Tuesday, November 10, 2020

The development of e-KYC production use cases in Southeast Asia

You may have come across the term e-KYC in the news lately. By removing paper-based procedures, e-KYC (electronic know your customer) can help enhance the entire identity authentication process, which reduces costs and time spent on customer identity authentication while complying to the due diligence. 

Unbanked customers can open new accounts, make a payment, apply for loans digitally or even invest in a financial instrument with just a few clicks on their smartphones and online self-service verification. This enhances the customer experience journey for a digitally savvy consumer based. 

Verifying customers by using paper-based identification and photo ID cards has its drawbacks. Identity verification by human eyeballing is time-consuming as it requires humans to manually read through the documents and verify pictures against identification documents, just imagine how many applications that need verification in a day!

In contrast, eKYC solutions that authenticate customers by using advanced technology such as Artificial Intelligence and machine learning simplifies the identity verification process. The identity verification process only takes a minute or so, making the entire process real-time to customer outreach.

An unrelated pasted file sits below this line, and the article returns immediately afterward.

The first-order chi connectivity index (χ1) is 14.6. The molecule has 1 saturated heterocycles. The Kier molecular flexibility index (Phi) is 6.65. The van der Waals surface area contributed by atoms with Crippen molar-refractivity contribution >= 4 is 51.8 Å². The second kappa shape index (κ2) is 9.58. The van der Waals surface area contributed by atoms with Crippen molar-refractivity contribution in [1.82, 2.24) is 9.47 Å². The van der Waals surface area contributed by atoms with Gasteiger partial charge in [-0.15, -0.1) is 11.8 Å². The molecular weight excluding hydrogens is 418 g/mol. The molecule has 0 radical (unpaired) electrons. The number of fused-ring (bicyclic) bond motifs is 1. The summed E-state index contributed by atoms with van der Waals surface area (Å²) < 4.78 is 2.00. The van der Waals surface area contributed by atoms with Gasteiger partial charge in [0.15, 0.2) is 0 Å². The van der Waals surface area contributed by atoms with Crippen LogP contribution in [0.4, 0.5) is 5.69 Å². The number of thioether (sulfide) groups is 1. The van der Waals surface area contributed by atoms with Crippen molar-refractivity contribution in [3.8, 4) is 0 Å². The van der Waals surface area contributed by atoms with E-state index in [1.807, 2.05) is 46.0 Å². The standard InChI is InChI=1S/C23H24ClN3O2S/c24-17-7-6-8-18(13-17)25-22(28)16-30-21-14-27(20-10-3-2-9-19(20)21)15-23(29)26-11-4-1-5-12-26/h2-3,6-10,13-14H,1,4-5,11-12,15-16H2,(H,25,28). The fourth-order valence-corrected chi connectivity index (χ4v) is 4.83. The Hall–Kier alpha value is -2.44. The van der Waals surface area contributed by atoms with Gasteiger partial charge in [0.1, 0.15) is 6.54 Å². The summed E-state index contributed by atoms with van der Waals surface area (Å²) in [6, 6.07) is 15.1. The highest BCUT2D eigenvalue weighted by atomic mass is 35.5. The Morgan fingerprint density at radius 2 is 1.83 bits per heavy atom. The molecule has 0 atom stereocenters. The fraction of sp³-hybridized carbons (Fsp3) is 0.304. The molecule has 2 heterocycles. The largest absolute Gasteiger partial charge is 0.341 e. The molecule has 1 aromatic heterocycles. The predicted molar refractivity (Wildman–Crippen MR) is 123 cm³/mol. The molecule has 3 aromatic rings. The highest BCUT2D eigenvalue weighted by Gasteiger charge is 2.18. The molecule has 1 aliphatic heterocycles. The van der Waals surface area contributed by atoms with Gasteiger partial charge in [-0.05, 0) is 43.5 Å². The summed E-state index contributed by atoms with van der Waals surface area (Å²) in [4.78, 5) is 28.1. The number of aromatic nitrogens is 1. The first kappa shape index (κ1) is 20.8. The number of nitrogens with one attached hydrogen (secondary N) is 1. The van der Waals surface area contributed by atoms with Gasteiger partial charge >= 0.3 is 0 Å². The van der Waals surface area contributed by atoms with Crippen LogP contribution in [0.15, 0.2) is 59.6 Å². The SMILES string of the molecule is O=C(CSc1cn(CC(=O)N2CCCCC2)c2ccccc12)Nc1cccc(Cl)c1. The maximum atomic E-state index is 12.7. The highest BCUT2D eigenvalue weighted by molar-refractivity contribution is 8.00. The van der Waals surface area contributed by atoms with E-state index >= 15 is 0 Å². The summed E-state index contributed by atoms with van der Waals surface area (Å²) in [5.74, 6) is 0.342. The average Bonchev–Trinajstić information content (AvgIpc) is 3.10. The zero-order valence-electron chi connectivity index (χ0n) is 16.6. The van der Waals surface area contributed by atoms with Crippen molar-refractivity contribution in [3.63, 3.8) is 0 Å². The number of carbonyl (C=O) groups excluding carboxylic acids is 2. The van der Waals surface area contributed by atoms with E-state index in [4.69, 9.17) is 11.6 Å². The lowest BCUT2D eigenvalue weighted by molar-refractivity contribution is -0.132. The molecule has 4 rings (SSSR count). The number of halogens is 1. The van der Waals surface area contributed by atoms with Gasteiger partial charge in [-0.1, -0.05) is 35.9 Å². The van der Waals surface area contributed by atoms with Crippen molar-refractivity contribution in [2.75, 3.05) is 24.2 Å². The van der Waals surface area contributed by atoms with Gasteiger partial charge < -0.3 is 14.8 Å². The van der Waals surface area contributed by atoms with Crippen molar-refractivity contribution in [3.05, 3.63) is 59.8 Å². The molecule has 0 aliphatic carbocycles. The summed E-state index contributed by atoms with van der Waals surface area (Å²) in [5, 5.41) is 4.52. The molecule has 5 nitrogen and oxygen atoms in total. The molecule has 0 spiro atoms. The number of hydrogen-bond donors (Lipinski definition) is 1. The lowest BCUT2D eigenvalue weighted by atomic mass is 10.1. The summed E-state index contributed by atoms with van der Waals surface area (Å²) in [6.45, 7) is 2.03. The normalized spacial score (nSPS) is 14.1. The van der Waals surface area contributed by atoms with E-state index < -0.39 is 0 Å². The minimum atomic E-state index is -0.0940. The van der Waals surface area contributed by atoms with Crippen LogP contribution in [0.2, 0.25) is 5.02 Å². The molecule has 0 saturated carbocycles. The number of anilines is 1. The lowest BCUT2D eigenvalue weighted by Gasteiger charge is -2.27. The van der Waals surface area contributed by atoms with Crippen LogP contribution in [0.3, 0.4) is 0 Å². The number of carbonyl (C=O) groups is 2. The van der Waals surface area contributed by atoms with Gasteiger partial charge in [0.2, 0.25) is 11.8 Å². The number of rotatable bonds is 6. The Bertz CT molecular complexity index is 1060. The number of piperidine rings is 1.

Southeast Asia surges towards e-KYC

As financial institutions aim to grow their customer bases while preventing fraud, many companies in the Southeast Asian region have also made announcements related to biometrics programmes, deals, as well as awards for technology supporting financial services.

Countries with large populations like Indonesia and the Philippines, are huge archipelagic countries. The strategic location makes financial services conventionally only in urbanized areas. Integrating eKYC solutions makes it more cost effective to drive a financial inclusion agenda, with the simplifying business process and avoiding security risks.

Since the global pandemic COVID-19 outbreak, many businesses realize the fact that physical outreach may not be a suitable permanent solution for customer acquisition, as the pandemic has brought fear to contact-based biometrics systems, such as fingerprint scanners. 

BFSI industry moves towards digital experiences

When talking about digital customer onboarding progress in Malaysia, you may have come across this international remittance, Valyou that offers a fully digital onboarding experience. Valyou is licensed by the Central Bank of Malaysia under the Money Services Business (MSB). With the eKYC solution implemented in their apps, it enables foreign worker communities to create their account without having to go through face to face counter service.